In Queensland, Australia, for a few days. I picked up Wednesday's The Courier-Mail and read, on page 3, the headline Long waiting lists stretch patience.
A Brisbane plant operator has been told he may have to wait up to 10 years for surgery at a Queensland public hospital, with almost 15 months of this time spent waiting to get on a waiting list for the operation...
Health Minister Gordon Nuttall this week defended Queensland's elective surgery waiting lists, saying 5000 additional patients were provided surgery in hospitals throughout the state in just five months of last year, on top of normal surgical workloads.
The Courier-Mail asked Mr Nuttall to provide documents to support this claim, but his office declined.
Queensland Health also has declined previous requests to provide documents that woud identify the number of operations being performed in Queensland each year.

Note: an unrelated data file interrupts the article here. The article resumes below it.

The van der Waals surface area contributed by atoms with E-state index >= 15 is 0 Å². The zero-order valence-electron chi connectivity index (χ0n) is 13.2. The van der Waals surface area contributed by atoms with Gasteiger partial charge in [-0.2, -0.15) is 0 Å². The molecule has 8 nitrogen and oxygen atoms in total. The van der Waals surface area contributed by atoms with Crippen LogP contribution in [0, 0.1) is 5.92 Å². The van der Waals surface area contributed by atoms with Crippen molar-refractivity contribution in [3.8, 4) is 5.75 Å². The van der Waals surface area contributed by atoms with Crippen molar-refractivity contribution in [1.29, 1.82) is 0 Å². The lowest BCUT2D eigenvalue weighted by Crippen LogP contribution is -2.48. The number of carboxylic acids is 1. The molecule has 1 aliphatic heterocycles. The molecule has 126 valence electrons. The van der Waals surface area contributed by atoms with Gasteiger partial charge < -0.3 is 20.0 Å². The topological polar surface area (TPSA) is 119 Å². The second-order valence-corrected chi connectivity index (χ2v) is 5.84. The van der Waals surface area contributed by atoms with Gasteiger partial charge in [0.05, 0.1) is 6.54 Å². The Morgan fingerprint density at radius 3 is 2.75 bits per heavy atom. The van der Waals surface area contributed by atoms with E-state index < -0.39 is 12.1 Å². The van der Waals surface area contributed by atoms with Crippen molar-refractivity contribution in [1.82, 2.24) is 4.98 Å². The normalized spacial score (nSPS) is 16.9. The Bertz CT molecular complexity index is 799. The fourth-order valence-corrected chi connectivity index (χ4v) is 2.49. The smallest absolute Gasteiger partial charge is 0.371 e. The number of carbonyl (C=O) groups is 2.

It all sounds depressingly familiar. In Queensland, as in New Zealand, the standard of health care in pubic hospitals is poor and deteriorating. The government of the day hides or fudges the figures and lies to the public.
What will cure public health system woes? A cash injection? That's the common policy of nearly all New Zealand's political parties. But, turning to page 5, I read the headline Workers pay second-highest tax in world. The obvious conclusion to draw is that high levels of taxation = low levels of health care.
The real cure is to get the government out of the health care business entirely. Stop throwing good money after bad, and leave tax dollars earmarked for health care in tax-payers' pockets. Let health-care consumers shop around to find the health-care provider with the shortest waiting list. Liberty is the best medicine.